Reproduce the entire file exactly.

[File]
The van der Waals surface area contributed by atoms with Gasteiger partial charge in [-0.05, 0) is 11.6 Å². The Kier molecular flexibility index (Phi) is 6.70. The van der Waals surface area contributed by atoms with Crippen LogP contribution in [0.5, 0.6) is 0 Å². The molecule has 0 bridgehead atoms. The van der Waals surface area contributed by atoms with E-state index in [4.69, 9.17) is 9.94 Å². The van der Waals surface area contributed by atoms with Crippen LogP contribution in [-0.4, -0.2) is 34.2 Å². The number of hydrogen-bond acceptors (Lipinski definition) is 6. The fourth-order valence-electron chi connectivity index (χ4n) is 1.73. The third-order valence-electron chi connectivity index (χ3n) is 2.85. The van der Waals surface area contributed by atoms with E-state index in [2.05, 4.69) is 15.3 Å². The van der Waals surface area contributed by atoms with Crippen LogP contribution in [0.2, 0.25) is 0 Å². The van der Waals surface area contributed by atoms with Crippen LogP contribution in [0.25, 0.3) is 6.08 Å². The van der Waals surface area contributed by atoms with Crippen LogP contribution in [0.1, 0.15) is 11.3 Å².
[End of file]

The van der Waals surface area contributed by atoms with Gasteiger partial charge in [-0.05, 0) is 11.6 Å². The Kier molecular flexibility index (Phi) is 6.70. The van der Waals surface area contributed by atoms with Crippen LogP contribution in [0.5, 0.6) is 0 Å². The molecule has 0 bridgehead atoms. The van der Waals surface area contributed by atoms with E-state index in [4.69, 9.17) is 9.94 Å². The van der Waals surface area contributed by atoms with Crippen LogP contribution in [-0.4, -0.2) is 34.2 Å². The number of hydrogen-bond acceptors (Lipinski definition) is 6. The fourth-order valence-electron chi connectivity index (χ4n) is 1.73. The third-order valence-electron chi connectivity index (χ3n) is 2.85. The van der Waals surface area contributed by atoms with E-state index in [2.05, 4.69) is 15.3 Å². The van der Waals surface area contributed by atoms with Crippen LogP contribution in [0.2, 0.25) is 0 Å². The van der Waals surface area contributed by atoms with Crippen LogP contribution in [0.25, 0.3) is 6.08 Å². The van der Waals surface area contributed by atoms with Crippen LogP contribution in [0.1, 0.15) is 11.3 Å².